Romagna at the table: 5 foods you must try if you’re visiting Romagna
Estimated reading time: 2 minutes
If there is one single thing we agree on in entire Italy is, in ROMAGNA you eat great. Even my mother, a traditional (and traditionalist in the kitchen) Sicilian-Italian woman, had to admit it.
The key of the culinary happiness is not in elaborated plates or refined recipes, but in a very straightforward rule: SIMPLICITY. Great products rigorously made in Romagna, local recipes and a combination of flavours and tastes that are able to give you a sense of safety, that feeling of home.
So today, after a close consultation with my friends, here is our list of the top 5 foods you can’t absolutely miss if you’re coming to Romagna on holiday.
If you’re Italian, the piadina doesn’t need any explanation. For those of you who are not familiar with it, all you need to know is that it’s the king of flatbread and the king of street food in Romagna.
Depending on where you decide to spend your holiday, you will hear its name pronounciated in different ways according to the dialect variations – Pieda, piè, piada, pij, pida, piadèna, piadina. There is also a halo of mystery around its origins, nobody knows where and when it was created, but it’s part of the culture of Romagna and no one can resist it.
The ingredients are few and belong to the “poor” kitchen: flour, lard, salt, water or milk. Its thickness depends also on the area where it is produced: thicker in Ravenna, thinner moving southwards to Riccione.
Round in shape, you cut it into slices and put it in a basket at the centre of the table, and then let you instinct and fantasy guide with the filling. Cheese, herbs, vegetables, charcuterie or Nutella: everything fits into a great piadina.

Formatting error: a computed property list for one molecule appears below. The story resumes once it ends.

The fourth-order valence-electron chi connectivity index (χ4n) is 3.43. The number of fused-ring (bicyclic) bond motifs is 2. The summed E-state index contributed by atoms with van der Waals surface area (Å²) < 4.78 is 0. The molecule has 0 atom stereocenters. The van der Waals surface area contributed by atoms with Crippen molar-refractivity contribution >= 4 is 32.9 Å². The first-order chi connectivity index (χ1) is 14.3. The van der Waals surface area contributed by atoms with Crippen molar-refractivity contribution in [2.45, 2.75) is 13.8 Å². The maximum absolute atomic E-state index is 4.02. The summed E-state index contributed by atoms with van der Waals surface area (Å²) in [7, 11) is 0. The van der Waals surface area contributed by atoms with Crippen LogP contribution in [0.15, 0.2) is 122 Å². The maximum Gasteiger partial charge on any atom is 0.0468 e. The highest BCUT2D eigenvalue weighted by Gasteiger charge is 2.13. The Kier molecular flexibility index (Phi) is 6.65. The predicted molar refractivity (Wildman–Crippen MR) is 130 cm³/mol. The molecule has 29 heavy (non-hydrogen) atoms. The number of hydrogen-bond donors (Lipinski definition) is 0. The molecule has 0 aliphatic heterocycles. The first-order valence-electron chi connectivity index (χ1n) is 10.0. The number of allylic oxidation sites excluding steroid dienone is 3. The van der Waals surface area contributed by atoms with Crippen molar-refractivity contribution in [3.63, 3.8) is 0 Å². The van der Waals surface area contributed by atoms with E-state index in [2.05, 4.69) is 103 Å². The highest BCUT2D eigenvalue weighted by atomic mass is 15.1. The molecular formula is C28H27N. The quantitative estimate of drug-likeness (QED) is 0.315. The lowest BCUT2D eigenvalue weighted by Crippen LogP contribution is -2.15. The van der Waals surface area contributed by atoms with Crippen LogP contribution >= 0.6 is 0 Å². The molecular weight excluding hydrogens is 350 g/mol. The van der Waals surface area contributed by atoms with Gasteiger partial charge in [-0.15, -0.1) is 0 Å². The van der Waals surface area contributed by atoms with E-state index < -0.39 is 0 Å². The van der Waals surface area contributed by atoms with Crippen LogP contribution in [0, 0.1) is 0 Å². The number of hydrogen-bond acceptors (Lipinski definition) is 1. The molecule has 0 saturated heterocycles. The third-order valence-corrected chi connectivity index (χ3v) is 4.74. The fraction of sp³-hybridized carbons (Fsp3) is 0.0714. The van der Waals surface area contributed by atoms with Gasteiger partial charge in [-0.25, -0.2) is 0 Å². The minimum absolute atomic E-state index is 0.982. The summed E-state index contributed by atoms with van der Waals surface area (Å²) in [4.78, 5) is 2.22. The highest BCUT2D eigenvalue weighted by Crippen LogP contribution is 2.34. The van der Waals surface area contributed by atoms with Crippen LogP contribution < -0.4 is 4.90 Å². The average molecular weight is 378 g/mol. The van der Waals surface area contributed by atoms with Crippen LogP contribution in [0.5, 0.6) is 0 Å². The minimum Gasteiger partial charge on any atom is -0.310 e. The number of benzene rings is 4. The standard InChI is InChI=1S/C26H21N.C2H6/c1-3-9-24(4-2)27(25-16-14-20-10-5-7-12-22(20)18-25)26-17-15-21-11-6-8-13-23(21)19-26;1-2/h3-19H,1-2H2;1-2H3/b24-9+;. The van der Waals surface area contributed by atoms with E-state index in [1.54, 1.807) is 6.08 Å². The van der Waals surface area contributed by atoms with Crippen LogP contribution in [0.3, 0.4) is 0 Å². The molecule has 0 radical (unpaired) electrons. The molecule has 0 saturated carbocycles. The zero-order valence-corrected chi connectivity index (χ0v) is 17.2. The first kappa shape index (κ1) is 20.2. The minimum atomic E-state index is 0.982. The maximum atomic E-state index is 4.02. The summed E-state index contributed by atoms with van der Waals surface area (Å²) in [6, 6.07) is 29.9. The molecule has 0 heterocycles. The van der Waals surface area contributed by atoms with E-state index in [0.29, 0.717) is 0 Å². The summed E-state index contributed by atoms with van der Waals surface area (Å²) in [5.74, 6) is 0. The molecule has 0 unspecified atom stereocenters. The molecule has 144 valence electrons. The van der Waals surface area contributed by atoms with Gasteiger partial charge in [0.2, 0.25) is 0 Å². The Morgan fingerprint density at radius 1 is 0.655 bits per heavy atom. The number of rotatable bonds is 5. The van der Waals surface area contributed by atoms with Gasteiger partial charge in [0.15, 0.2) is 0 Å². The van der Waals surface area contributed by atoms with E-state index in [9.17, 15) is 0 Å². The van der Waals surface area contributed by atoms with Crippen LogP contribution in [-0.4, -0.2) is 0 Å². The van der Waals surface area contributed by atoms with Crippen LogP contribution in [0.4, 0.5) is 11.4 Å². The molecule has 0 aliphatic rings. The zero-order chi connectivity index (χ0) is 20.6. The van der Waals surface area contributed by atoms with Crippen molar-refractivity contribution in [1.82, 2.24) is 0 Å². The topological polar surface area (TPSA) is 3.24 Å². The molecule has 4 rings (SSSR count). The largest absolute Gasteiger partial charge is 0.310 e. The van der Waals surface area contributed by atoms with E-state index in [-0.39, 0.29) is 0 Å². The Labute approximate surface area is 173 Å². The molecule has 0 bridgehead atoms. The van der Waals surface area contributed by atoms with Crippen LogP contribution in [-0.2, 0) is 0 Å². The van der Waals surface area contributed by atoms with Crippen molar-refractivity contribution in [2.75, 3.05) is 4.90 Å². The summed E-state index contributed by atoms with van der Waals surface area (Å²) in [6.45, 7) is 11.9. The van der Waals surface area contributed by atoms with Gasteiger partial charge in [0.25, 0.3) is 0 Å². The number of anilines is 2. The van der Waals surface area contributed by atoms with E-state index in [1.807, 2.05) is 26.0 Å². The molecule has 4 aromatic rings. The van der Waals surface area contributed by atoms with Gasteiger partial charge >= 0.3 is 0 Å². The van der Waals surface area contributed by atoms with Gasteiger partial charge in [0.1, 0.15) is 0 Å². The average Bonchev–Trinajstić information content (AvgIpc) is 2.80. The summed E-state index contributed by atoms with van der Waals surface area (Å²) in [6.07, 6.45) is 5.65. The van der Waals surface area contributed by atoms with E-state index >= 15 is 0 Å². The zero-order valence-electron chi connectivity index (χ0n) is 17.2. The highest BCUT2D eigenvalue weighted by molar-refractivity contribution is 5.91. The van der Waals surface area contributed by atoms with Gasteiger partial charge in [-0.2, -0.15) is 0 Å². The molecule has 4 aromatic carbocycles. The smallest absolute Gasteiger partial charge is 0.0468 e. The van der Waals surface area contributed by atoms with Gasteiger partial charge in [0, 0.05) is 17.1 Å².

Meat sauce Tagliatelle
The most renowned dish of the Emilia-Romagna cuisine. Its preparation is really basic but the results are extraordinary: for the pasta flour and egg, for the filling pork, beef, sausage, tomato, carrots, celery, onion, extra virgin olive oil, white wine, salt and pepper.
One tagliatella may lead to another, and when the plate is empty, you clean it up using piadina to sponge up the sauce. A piece of advice: always match tagliatelle with a generous glass of Sangiovese DOC red wine.
Not a typical dish of Romagna, but it’s rare not to find it on a Table with capital T. Raw fennels, radishes, carrot, celery: raw vegetables dipped in an oil sauce and this is it. This custom allegedly dates back to the Renaissance and despite the many variations the classic one is still on top – olive oil, salt and pepper.
For vegetarians and not only.
I’m fully aware that fish skewers are not an exclusive plate of Romagna, but when my Milanese friends visit me it’s the second thing they ask for (after piadina). Wherever you go, from the Lidi Estensi in the province of Ferrara to the bathing establishments of Riccione, small stands on the beachfront are serving fish skewers take-away: king prawns, squids, breadcrumbs, parsley, garlic and oil and there you have the perfect dish.
It’s not a sardine, it’s not an anchovy, it’s just a saraghina – dialect: saraghen. This type of oily fish that is eligible for the crown of symbols of Romagna, in fact even director Federico Fellini named one of the characters of his film “8 e mezzo” after this fish.
It’s perfect on croutons for fancy aperitifs or delicious appetizers, it completes the sauce for pasta as main dish, but the reign of the saraghina is the grill. Clean it and season it with salt, pepper, olive oil and roast it on breacrumbs, let it grill for 5 minutes and then serve it hot to your guests: the meal of they life.